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Wilfried de Beauclair
Wilfried de Beauclair
De Beauclair in April 2018
Birth: 4 April 1912
Ascona, Ticino, Switzerland
Death: 22 April 2020
Ulm, Baden-Wurttemberg, Germany
Age: 108 years, 18 days
Country: SwitzerlandSUIGermanyGER

Wilfried de Beauclair (4 April 1912 – 22 April 2020) was a Swiss-born German engineer, computer scientist and centenarian. His work on automated computing technology makes him one of the first-generation computer pioneers.


De Beauclair was born in Ascona, Ticino, Switzerland on 4 April 1912, as the second son of the painting couple Alexander Wilhelm de Beauclair and Friederike de Beauclair. He grew up with his brother Gotthard de Beauclair in the artists' colony on Monte Verita. In 1920, his mother moved with the two children to Darmstadt, where the family came from. From 1921 to 1930 he went to school in Darmstadt.

In 1930, de Beauclair began studying general mechanical engineering at the Darmstadt University of Technology. After completing his studies, he was initially taken on as a research assistant and then as an assistant at the Institute for Practical Mathematics (IPM), headed by Alwin Walther. There, he was involved in the construction of an automatic calculator with punched tape programming, which was destroyed during the bombing of Darmstadt like the entire IPM. He also worked on the development of devices for Fourier analysis. From 1939, he developed together with Hans-Joachim Dreyer, both from IPM to the company OTT in Kempten, a new type of electromechanical cutting wheel integration system to solve differential equations, the DGM-IPM-Ott, of which there are still assemblies in the inventory of the German Museum Munich.

In 1942, he met Konrad Zuse in Berlin, who showed him the Z3 computer system. As head of the precision engineering workshop at the IPM, de Beauclair subsequently supported Zuse with the work on the Z4. Among other things, the IPM supplied punching devices for punched tape that were used to control the program sequence and to save intermediate results. Zuse and de Beauclair became friends. In January 1945, de Beauclair became Dr.-Ing. with Alwin Walther at the TU Darmstadt with a thesis on multidimensional Fourier synthesis doctorate.

In April 1945, he was interned by the French military, and brought to Alsace while traveling to the Allgau. In December 1945, his civilian status was recognized and de Beauclair released from internment. However, he was seriously ill with tuberculosis, was unable to work and had to be hospitalized from 1946 to 1950. In 1949, his doctoral thesis was published.

After being released from the hospital, the family moved to Stuttgart in late 1950. Initially de Beauclair worked for the Gottingen company PHYWE in sales, then from 1955 as a development engineer and laboratory manager at SEL, where Dr.-Ing. Dreyer was active. There, he was involved in the development of the ER 56 electronic computer and suitable peripheral devices. After the SEL Informatik plant was closed in 1960, he moved to the German Bundespost, where he worked as head of the computerization department at the Central Post Office in Darmstadt where the postal check and savings bank services worked and was there in particular responsible for programming the IT systems. He led the project for microfilming receipts in the course of automatic receipt reading. Due to the microfilming, the documents should also be available in the EDP after processing and should therefore remain legally valid. In addition, the banks tried to save storage space in the early 1960s. Microfilming was a key project for the success of bank automation.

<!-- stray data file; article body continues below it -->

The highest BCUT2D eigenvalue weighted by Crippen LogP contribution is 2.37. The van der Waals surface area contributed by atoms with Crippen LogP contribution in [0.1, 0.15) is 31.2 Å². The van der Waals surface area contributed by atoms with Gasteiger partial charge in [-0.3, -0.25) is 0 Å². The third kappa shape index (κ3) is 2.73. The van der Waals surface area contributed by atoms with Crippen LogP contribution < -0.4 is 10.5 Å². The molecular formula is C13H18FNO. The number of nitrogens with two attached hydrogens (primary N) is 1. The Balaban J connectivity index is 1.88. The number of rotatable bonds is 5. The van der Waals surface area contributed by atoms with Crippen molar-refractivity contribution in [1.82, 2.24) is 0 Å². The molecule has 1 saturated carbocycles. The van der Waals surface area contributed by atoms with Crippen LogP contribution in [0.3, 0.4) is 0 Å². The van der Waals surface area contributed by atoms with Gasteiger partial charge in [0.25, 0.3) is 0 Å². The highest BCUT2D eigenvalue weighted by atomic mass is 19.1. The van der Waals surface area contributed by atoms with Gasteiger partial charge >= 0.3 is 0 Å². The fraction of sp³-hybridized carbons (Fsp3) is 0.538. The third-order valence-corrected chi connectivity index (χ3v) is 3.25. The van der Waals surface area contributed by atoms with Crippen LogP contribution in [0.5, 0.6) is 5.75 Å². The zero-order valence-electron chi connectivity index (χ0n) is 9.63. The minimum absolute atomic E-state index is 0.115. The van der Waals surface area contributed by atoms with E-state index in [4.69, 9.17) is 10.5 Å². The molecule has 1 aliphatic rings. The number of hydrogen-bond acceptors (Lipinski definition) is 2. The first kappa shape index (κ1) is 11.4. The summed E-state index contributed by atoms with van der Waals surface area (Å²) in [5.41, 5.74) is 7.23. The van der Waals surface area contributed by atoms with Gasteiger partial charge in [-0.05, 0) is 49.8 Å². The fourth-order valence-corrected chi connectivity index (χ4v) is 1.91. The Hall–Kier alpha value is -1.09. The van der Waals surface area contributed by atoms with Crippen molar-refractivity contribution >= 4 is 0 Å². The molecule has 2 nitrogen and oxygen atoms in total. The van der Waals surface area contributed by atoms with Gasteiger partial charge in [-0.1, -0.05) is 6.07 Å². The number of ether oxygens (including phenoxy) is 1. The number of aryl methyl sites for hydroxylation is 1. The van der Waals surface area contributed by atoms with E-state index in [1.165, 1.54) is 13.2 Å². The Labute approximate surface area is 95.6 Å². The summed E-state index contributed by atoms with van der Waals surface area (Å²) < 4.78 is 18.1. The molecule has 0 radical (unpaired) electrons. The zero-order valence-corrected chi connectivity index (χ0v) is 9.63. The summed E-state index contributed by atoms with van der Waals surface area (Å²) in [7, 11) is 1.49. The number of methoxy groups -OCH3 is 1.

In 1968 his book, Calculating with Machines, a visual history of computing technology from its origins to 1964, was published by the FAZ, then reviewed and reprinted in 2005 by Springer-Verlag. In 1977 he retired at the age of 65 as Chief Post Office Director.

De Beauclair died after a serious fall in Ulm, Baden-Wurttemberg, Germany on 4 April 2020 at the age of 108 years, 18 days. At time of his death, he was one of oldest known living men in Germany and the oldest or second-oldest known living Swiss-born man (depending on the status of Walter Berger).

Awards and honors

In May 2002, he was awarded the Prochorov Order of the International Informatization Academy (Moscow) at the Deutsches Museum in Munich. In April 2004, he was awarded for his work in the field of computer science from the prestigious Moscow Technical University MIREA (Moscow Institute of Radio Engineering, Electronics and Automation) the title of professor honoris causa.

Personal life

Wilfried de Beauclair was married to Gertrud Schafer [German: Schäfer] from 1942 until her death in 1968 and is the father of a daughter and a son. His second wife Martha, with whom he had moved to Freiburg im Breisgau, died in 1994. From 1986 to 2001, Wilfried de Beauclair lived in Freiburg and from 2001 to 2017 with his daughter in Blaustein. He has been living in an retirement home in Ulm since 2017. On 4 April 2018 he celebrated his 106th birthday there, and was then the oldest citizen of the city of Ulm.